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Review

Animated and quirky 'Mike Tyson Mysteries' on Adult Swim

Mike Tyson the boxer is now Mike Tyson the cartoon hero in Adult Swim's "Mike Tyson Mysteries."

The transformation of Mike Tyson from chump to champ, con to ex-con (to con to ex-con), from drug addict to sober vegan and from boxing to Broadway, takes perhaps its strangest turn Monday with the premiere of "Mike Tyson Mysteries," on Adult Swim.

It is a cartoon. Some might say that Tyson, who lends his voice to the series, was a cartoon even before he was animated, but, you know, I'm not here to judge. At 48, he seems — if we accept his recent book-stage-and-HBO-special memoir "Undisputed Truth" as credible — to be in a better place, and to be a better person, than in most of the other 47. He is secure enough anyway to let himself be portrayed as a lovable idiot and to put his own, still-formidable shoulder to the enterprise.

Still, in some way Tyson — whose previous TV series, on Animal Planet, was the 2011 "Taking on Tyson," a reality show in which he tried racing pigeons — is incidental to the concept. The show has been shaped to him, certainly, but also follows the program that early defined the Adult Swim brand-aesthetic; like "Space Ghost Coast to Coast," "Harvey Birdman, Attorney at Law," "Sealab 2021," "The Venture Brothers," it refers back to earlier adventure cartoons, sometimes taking their actual characters and making them weirder, or more banal, which also makes them weirder.

The specific target-inspiration is the Saturday-morning celebrity-adventure cartoon, especially those of the 1970s and 1980s, like "Harlem Globetrotters" and the short-lived "I Am the Greatest: The Adventures of Muhammad Ali," and also the celebrity-cameo episodes of "Scooby-Doo," that generational touchstone and inexhaustible template  except here the celebrities are not Sonny & Cher or Dick Van Dyke but Cormac McCarthy and Gary Kasparov.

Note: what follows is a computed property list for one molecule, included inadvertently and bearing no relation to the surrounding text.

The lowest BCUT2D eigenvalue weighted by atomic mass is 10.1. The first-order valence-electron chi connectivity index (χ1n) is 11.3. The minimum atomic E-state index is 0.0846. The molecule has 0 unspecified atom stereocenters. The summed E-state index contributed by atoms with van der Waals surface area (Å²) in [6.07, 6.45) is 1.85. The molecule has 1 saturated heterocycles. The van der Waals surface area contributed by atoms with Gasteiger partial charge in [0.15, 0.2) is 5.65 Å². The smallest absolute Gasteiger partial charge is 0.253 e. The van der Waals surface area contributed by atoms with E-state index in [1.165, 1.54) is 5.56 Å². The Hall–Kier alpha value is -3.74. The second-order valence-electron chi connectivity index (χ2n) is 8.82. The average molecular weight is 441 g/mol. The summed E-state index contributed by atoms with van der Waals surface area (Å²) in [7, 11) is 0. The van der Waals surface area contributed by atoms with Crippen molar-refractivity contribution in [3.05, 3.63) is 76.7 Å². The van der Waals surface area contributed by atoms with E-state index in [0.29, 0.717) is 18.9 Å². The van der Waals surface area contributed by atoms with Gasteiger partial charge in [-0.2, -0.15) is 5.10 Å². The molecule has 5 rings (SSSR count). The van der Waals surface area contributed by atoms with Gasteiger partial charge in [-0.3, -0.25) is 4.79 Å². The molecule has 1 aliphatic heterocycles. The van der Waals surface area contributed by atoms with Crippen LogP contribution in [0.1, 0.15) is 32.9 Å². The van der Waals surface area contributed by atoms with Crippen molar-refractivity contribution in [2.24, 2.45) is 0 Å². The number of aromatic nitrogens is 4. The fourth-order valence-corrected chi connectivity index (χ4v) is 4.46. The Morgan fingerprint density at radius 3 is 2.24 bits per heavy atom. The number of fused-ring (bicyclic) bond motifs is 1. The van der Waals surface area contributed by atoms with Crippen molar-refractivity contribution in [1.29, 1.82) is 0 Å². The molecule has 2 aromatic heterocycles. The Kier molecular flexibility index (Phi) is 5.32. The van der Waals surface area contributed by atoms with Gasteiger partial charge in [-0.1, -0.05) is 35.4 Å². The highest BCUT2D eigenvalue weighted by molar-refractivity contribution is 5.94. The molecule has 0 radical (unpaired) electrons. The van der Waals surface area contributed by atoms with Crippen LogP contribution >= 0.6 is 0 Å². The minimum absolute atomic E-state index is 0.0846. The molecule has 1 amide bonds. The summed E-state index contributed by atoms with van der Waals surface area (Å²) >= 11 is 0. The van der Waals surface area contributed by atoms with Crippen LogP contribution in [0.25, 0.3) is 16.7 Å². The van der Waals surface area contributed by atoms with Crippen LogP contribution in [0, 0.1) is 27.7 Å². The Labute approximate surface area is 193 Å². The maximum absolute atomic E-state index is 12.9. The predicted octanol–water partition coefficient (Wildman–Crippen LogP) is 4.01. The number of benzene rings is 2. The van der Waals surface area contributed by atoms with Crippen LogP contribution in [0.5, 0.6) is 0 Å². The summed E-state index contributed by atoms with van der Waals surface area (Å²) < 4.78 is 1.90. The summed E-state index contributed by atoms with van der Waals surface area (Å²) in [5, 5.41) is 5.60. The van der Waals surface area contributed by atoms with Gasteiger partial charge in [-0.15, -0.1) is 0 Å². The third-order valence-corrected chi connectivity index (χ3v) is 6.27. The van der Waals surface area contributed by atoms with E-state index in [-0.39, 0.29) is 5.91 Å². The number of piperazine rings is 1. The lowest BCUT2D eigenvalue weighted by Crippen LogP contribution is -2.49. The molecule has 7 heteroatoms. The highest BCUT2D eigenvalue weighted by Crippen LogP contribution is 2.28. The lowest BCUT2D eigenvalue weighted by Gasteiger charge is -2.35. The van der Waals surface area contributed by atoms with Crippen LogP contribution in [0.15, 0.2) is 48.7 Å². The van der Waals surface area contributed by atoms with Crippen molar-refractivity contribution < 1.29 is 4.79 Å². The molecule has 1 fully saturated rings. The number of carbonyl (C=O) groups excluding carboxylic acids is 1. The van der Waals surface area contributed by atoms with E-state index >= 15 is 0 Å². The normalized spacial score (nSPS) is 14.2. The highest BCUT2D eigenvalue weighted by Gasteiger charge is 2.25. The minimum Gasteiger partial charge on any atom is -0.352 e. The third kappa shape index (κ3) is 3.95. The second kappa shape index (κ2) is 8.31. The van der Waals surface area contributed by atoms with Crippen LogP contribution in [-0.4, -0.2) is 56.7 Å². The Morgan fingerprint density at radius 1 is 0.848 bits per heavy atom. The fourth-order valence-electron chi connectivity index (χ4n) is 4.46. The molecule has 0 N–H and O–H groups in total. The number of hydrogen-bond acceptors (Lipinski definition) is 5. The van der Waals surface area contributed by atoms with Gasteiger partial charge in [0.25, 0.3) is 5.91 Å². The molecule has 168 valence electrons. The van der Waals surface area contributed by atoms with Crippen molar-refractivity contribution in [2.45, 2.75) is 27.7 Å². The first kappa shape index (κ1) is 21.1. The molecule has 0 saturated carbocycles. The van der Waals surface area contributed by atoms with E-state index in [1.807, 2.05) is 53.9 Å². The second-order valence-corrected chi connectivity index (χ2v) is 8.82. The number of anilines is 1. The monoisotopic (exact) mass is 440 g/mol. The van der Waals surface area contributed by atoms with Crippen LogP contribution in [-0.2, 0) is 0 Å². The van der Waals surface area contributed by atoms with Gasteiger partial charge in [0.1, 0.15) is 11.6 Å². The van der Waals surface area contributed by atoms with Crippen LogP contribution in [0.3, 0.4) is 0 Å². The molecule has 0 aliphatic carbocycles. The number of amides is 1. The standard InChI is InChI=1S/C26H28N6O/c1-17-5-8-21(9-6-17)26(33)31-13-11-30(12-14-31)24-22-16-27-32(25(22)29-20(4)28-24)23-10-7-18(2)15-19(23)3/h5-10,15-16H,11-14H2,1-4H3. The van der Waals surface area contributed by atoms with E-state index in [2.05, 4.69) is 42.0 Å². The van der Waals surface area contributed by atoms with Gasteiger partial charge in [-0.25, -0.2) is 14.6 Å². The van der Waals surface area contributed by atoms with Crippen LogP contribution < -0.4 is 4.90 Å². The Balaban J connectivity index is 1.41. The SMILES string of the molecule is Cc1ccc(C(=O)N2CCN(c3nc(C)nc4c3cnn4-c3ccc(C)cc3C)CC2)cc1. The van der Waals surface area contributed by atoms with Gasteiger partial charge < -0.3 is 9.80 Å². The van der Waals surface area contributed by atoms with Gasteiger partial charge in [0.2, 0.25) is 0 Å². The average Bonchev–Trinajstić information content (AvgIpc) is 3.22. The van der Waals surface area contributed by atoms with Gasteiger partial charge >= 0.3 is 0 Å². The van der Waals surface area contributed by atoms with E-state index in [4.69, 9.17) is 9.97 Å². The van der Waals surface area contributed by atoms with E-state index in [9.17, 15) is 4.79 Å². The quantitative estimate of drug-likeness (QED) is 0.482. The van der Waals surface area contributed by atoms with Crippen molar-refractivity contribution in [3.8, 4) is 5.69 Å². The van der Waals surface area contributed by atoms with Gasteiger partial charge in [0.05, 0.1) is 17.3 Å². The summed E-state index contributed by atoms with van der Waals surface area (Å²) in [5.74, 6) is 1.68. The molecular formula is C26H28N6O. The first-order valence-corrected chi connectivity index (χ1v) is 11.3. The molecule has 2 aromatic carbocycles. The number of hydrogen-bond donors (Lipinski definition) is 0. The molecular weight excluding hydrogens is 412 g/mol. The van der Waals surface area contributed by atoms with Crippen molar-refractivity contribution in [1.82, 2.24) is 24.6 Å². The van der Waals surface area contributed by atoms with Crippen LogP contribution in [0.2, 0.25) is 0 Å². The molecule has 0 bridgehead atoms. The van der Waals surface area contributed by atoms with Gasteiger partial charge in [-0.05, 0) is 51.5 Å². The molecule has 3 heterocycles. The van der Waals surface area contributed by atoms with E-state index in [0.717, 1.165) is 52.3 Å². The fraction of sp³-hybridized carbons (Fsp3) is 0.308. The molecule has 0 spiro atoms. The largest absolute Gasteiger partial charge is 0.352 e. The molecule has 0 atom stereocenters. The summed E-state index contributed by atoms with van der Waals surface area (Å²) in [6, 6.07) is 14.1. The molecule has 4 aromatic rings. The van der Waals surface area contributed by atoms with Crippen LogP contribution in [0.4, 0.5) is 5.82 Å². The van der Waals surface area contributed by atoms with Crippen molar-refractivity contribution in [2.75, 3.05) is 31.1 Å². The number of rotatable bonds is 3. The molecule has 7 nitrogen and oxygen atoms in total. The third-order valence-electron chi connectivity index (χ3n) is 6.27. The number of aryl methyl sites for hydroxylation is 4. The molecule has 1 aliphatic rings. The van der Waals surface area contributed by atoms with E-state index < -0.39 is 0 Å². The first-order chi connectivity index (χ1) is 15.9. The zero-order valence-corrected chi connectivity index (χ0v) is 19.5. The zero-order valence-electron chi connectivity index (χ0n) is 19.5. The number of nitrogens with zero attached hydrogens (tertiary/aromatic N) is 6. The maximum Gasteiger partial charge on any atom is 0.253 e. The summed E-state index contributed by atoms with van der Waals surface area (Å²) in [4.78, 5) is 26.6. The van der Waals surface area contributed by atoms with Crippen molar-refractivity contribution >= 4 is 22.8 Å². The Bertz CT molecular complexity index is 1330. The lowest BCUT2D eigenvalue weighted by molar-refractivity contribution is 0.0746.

The design and the music, the pacing and the staging are all pure late-mid-20th-century — it is a kind of apotheosis by parody, which is the Adult Swim method pretty much in a nutshell. Tyson himself, with his Brooklyn lisp and face tattoo, is presented as a bit of a boob, a little behind the conversation or a little too ahead of it — he clocks Kasparov, mistaking a Grand Master for a Grand Wizard — but no less heroic. They might have found another athlete for this job, they couldn't have found anyone better.

The cartoon in a way echoes Tyson's own path, as he tells it, from violent brute to sensitive soul: The ghost of the Marquess of Queensbury (Jim Rash) has appealed to him to "stop living for himself," and now he waits for distress calls delivered by one of his carrier pigeons. (Real Mike Tyson has raised birds since he was a boy.) Along with the Marquess, whom Mike calls Marcus, he is accompanied on his ventures by a teenaged adopted daughter, Yung Hee (Rachel Ramras), left on his doorstep as a baby, and a talking, beer-drinking pigeon (Norm MacDonald), who insults everyone.

"He's no fun, he doesn't party, he doesn't beat up random people," Pigeon says of the new Mike to the Marquess. "You've basically turned him into you. Except he's not a closeted homosexual."

What does it add up to? No more nor less than the premise portends. (You will like it, if you like what you've read.) It is amiably absurd and mildly profane, entertaining in a dry, droll way. Viewers must decide for themselves whether Tyson is being made a fool of; I tend to think not, because who would do that, and how could they get away with it?

In any case, he's funny, whether misremembering words (he variously calls a chupacabra a chipacama and a chimamonga and refers to McCarthy as Cortack McCrathy, Carsmen McArthur and Cormack McConaughey); singing a song called "Ain't Got No Time for Bird Sex"; or developing a theory about McCarthy's reclusiveness: "Did his face burn off in a fire and he has a metal face and everyone's scared of his face? Maybe he's really a robot or a mythological creature like a horse man. I bet that's the mystery."

He's not a bad actor, comparatively speaking, but the occasional awkwardness of his delivery and the sound of his soft Brooklyn lisp are certainly exploited for comic effect.

I will probably watch as many of these as are made.

Robert Lloyd is staying down for the count on Twitter @LATimesTVLloyd

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